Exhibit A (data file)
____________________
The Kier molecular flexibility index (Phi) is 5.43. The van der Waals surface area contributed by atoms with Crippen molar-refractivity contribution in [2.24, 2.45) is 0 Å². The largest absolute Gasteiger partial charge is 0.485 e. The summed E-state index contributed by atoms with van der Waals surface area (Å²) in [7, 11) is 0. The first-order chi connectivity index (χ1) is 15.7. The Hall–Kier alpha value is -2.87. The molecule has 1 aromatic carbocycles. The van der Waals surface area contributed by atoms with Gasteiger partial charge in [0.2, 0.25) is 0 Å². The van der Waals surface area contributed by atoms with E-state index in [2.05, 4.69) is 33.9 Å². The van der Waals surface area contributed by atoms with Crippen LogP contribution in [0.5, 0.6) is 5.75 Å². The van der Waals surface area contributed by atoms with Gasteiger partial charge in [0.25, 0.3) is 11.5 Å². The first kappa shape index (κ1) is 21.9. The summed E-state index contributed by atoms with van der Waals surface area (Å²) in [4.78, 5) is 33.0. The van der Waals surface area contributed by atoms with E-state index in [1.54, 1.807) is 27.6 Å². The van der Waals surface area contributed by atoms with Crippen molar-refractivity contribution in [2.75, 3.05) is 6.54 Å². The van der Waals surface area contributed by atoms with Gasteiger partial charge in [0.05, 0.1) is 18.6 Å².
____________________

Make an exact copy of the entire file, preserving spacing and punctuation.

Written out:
The Kier molecular flexibility index (Phi) is 5.43. The van der Waals surface area contributed by atoms with Crippen molar-refractivity contribution in [2.24, 2.45) is 0 Å². The largest absolute Gasteiger partial charge is 0.485 e. The summed E-state index contributed by atoms with van der Waals surface area (Å²) in [7, 11) is 0. The first-order chi connectivity index (χ1) is 15.7. The Hall–Kier alpha value is -2.87. The molecule has 1 aromatic carbocycles. The van der Waals surface area contributed by atoms with Gasteiger partial charge in [0.2, 0.25) is 0 Å². The van der Waals surface area contributed by atoms with E-state index in [2.05, 4.69) is 33.9 Å². The van der Waals surface area contributed by atoms with Crippen LogP contribution in [0.5, 0.6) is 5.75 Å². The van der Waals surface area contributed by atoms with Gasteiger partial charge in [0.25, 0.3) is 11.5 Å². The first kappa shape index (κ1) is 21.9. The summed E-state index contributed by atoms with van der Waals surface area (Å²) in [4.78, 5) is 33.0. The van der Waals surface area contributed by atoms with E-state index in [1.54, 1.807) is 27.6 Å². The van der Waals surface area contributed by atoms with Crippen molar-refractivity contribution in [2.75, 3.05) is 6.54 Å². The van der Waals surface area contributed by atoms with Gasteiger partial charge in [0.05, 0.1) is 18.6 Å².